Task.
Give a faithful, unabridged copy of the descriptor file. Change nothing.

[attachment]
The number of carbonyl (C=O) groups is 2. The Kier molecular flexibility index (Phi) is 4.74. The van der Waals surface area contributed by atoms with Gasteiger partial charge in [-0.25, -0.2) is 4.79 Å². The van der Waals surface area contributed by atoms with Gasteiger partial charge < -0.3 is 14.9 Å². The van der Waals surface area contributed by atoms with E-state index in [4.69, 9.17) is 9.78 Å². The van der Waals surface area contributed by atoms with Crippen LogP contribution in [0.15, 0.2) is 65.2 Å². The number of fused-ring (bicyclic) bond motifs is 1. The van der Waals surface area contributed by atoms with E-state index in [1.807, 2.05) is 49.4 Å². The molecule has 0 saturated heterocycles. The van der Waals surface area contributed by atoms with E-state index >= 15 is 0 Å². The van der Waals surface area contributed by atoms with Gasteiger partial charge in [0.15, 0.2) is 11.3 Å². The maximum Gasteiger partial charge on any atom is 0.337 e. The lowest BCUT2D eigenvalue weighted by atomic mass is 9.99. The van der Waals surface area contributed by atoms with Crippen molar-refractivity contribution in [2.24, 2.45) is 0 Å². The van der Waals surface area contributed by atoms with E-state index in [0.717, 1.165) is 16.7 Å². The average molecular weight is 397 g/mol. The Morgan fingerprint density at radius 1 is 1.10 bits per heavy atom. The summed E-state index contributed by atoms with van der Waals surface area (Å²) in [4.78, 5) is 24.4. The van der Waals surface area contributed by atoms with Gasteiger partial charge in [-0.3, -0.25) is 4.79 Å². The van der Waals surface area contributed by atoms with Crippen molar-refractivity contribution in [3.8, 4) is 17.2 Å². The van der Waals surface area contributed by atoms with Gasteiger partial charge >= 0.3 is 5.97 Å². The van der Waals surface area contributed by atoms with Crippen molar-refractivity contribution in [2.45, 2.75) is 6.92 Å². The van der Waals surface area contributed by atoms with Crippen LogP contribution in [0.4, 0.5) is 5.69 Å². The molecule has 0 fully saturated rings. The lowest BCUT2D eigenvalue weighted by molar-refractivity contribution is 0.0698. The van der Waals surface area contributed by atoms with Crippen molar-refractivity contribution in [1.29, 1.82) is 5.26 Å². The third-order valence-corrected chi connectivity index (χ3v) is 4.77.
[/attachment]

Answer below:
The number of carbonyl (C=O) groups is 2. The Kier molecular flexibility index (Phi) is 4.74. The van der Waals surface area contributed by atoms with Gasteiger partial charge in [-0.25, -0.2) is 4.79 Å². The van der Waals surface area contributed by atoms with Gasteiger partial charge < -0.3 is 14.9 Å². The van der Waals surface area contributed by atoms with E-state index in [4.69, 9.17) is 9.78 Å². The van der Waals surface area contributed by atoms with Crippen LogP contribution in [0.15, 0.2) is 65.2 Å². The number of fused-ring (bicyclic) bond motifs is 1. The van der Waals surface area contributed by atoms with E-state index in [1.807, 2.05) is 49.4 Å². The molecule has 0 saturated heterocycles. The van der Waals surface area contributed by atoms with E-state index >= 15 is 0 Å². The van der Waals surface area contributed by atoms with Gasteiger partial charge in [0.15, 0.2) is 11.3 Å². The maximum Gasteiger partial charge on any atom is 0.337 e. The lowest BCUT2D eigenvalue weighted by atomic mass is 9.99. The van der Waals surface area contributed by atoms with Crippen molar-refractivity contribution in [2.24, 2.45) is 0 Å². The van der Waals surface area contributed by atoms with E-state index in [0.717, 1.165) is 16.7 Å². The average molecular weight is 397 g/mol. The Morgan fingerprint density at radius 1 is 1.10 bits per heavy atom. The summed E-state index contributed by atoms with van der Waals surface area (Å²) in [4.78, 5) is 24.4. The van der Waals surface area contributed by atoms with Gasteiger partial charge in [-0.3, -0.25) is 4.79 Å². The van der Waals surface area contributed by atoms with Crippen molar-refractivity contribution in [3.8, 4) is 17.2 Å². The van der Waals surface area contributed by atoms with Gasteiger partial charge >= 0.3 is 5.97 Å². The van der Waals surface area contributed by atoms with Crippen molar-refractivity contribution in [2.45, 2.75) is 6.92 Å². The van der Waals surface area contributed by atoms with Crippen LogP contribution in [0.4, 0.5) is 5.69 Å². The molecule has 0 fully saturated rings. The lowest BCUT2D eigenvalue weighted by molar-refractivity contribution is 0.0698. The van der Waals surface area contributed by atoms with Crippen molar-refractivity contribution in [1.29, 1.82) is 5.26 Å². The third-order valence-corrected chi connectivity index (χ3v) is 4.77.